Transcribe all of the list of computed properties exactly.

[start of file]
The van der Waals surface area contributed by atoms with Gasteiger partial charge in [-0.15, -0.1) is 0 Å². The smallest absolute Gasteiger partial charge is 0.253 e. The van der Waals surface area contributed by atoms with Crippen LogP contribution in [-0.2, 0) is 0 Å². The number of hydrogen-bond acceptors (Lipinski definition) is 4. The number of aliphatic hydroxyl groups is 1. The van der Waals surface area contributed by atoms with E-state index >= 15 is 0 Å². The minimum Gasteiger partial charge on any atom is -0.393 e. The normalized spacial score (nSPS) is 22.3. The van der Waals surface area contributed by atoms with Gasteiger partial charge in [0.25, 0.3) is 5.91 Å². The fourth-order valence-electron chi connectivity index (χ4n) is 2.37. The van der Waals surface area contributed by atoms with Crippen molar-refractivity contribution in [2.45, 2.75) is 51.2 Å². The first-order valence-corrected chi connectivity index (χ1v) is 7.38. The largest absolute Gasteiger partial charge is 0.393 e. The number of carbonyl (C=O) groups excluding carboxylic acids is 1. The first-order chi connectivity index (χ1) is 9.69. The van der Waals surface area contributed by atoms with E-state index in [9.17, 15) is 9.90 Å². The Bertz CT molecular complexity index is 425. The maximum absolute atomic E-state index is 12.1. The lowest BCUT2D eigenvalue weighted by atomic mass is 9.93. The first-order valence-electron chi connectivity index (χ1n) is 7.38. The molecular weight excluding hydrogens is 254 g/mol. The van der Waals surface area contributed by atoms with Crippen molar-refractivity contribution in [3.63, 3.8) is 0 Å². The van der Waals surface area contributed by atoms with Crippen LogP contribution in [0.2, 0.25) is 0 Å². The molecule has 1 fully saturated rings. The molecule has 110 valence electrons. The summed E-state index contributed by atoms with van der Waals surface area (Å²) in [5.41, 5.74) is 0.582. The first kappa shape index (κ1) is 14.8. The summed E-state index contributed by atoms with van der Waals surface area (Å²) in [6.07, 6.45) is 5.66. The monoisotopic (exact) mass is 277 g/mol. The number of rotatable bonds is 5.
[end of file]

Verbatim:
The van der Waals surface area contributed by atoms with Gasteiger partial charge in [-0.15, -0.1) is 0 Å². The smallest absolute Gasteiger partial charge is 0.253 e. The van der Waals surface area contributed by atoms with Crippen LogP contribution in [-0.2, 0) is 0 Å². The number of hydrogen-bond acceptors (Lipinski definition) is 4. The number of aliphatic hydroxyl groups is 1. The van der Waals surface area contributed by atoms with E-state index >= 15 is 0 Å². The minimum Gasteiger partial charge on any atom is -0.393 e. The normalized spacial score (nSPS) is 22.3. The van der Waals surface area contributed by atoms with Gasteiger partial charge in [0.25, 0.3) is 5.91 Å². The fourth-order valence-electron chi connectivity index (χ4n) is 2.37. The van der Waals surface area contributed by atoms with Crippen molar-refractivity contribution in [2.45, 2.75) is 51.2 Å². The first-order valence-corrected chi connectivity index (χ1v) is 7.38. The largest absolute Gasteiger partial charge is 0.393 e. The number of carbonyl (C=O) groups excluding carboxylic acids is 1. The first-order chi connectivity index (χ1) is 9.69. The van der Waals surface area contributed by atoms with E-state index in [9.17, 15) is 9.90 Å². The Bertz CT molecular complexity index is 425. The maximum absolute atomic E-state index is 12.1. The lowest BCUT2D eigenvalue weighted by atomic mass is 9.93. The first-order valence-electron chi connectivity index (χ1n) is 7.38. The molecular weight excluding hydrogens is 254 g/mol. The van der Waals surface area contributed by atoms with Crippen molar-refractivity contribution in [3.63, 3.8) is 0 Å². The van der Waals surface area contributed by atoms with Crippen LogP contribution in [0.2, 0.25) is 0 Å². The molecule has 1 fully saturated rings. The molecule has 110 valence electrons. The summed E-state index contributed by atoms with van der Waals surface area (Å²) in [5.41, 5.74) is 0.582. The first kappa shape index (κ1) is 14.8. The summed E-state index contributed by atoms with van der Waals surface area (Å²) in [6.07, 6.45) is 5.66. The monoisotopic (exact) mass is 277 g/mol. The number of rotatable bonds is 5.